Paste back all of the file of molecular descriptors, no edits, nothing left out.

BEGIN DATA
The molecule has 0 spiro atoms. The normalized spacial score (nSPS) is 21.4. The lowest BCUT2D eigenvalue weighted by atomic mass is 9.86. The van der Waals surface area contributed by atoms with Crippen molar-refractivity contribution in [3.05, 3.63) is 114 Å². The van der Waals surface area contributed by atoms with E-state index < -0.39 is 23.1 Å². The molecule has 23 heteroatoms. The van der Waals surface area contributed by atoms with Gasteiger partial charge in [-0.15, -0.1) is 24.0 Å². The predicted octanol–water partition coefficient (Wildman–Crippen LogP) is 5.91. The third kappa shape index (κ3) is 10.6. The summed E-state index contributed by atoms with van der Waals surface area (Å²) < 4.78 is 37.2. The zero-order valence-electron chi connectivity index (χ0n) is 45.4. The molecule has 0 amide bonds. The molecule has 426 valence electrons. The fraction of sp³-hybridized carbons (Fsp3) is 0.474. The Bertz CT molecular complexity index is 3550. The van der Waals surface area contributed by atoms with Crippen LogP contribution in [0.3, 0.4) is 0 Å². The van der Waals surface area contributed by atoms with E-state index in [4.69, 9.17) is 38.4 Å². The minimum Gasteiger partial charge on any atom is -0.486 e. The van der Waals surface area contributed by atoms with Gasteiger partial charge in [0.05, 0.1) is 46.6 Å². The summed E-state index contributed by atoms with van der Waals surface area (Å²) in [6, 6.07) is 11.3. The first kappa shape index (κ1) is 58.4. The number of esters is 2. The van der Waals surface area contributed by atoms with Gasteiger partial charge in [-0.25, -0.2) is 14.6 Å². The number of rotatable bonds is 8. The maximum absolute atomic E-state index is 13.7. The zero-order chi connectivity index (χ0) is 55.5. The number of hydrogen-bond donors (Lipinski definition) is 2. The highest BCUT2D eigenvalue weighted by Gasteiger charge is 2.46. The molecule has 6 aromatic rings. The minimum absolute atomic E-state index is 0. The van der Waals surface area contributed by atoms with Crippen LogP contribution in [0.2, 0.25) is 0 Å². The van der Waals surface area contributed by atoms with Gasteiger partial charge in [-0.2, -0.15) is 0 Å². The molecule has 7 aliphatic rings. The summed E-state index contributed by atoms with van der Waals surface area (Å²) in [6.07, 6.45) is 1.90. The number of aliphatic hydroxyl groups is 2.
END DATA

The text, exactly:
The molecule has 0 spiro atoms. The normalized spacial score (nSPS) is 21.4. The lowest BCUT2D eigenvalue weighted by atomic mass is 9.86. The van der Waals surface area contributed by atoms with Crippen molar-refractivity contribution in [3.05, 3.63) is 114 Å². The van der Waals surface area contributed by atoms with E-state index < -0.39 is 23.1 Å². The molecule has 23 heteroatoms. The van der Waals surface area contributed by atoms with Gasteiger partial charge in [-0.15, -0.1) is 24.0 Å². The predicted octanol–water partition coefficient (Wildman–Crippen LogP) is 5.91. The third kappa shape index (κ3) is 10.6. The summed E-state index contributed by atoms with van der Waals surface area (Å²) < 4.78 is 37.2. The zero-order valence-electron chi connectivity index (χ0n) is 45.4. The molecule has 0 amide bonds. The molecule has 426 valence electrons. The fraction of sp³-hybridized carbons (Fsp3) is 0.474. The Bertz CT molecular complexity index is 3550. The van der Waals surface area contributed by atoms with Crippen LogP contribution in [0.3, 0.4) is 0 Å². The van der Waals surface area contributed by atoms with E-state index in [4.69, 9.17) is 38.4 Å². The minimum Gasteiger partial charge on any atom is -0.486 e. The van der Waals surface area contributed by atoms with Gasteiger partial charge in [0.05, 0.1) is 46.6 Å². The summed E-state index contributed by atoms with van der Waals surface area (Å²) in [6, 6.07) is 11.3. The first kappa shape index (κ1) is 58.4. The number of esters is 2. The van der Waals surface area contributed by atoms with Gasteiger partial charge in [-0.25, -0.2) is 14.6 Å². The number of rotatable bonds is 8. The maximum absolute atomic E-state index is 13.7. The zero-order chi connectivity index (χ0) is 55.5. The number of hydrogen-bond donors (Lipinski definition) is 2. The highest BCUT2D eigenvalue weighted by Gasteiger charge is 2.46. The molecule has 6 aromatic rings. The minimum absolute atomic E-state index is 0. The van der Waals surface area contributed by atoms with Crippen LogP contribution in [0.2, 0.25) is 0 Å². The van der Waals surface area contributed by atoms with Gasteiger partial charge in [-0.2, -0.15) is 0 Å². The molecule has 7 aliphatic rings. The summed E-state index contributed by atoms with van der Waals surface area (Å²) in [6.07, 6.45) is 1.90. The number of aliphatic hydroxyl groups is 2.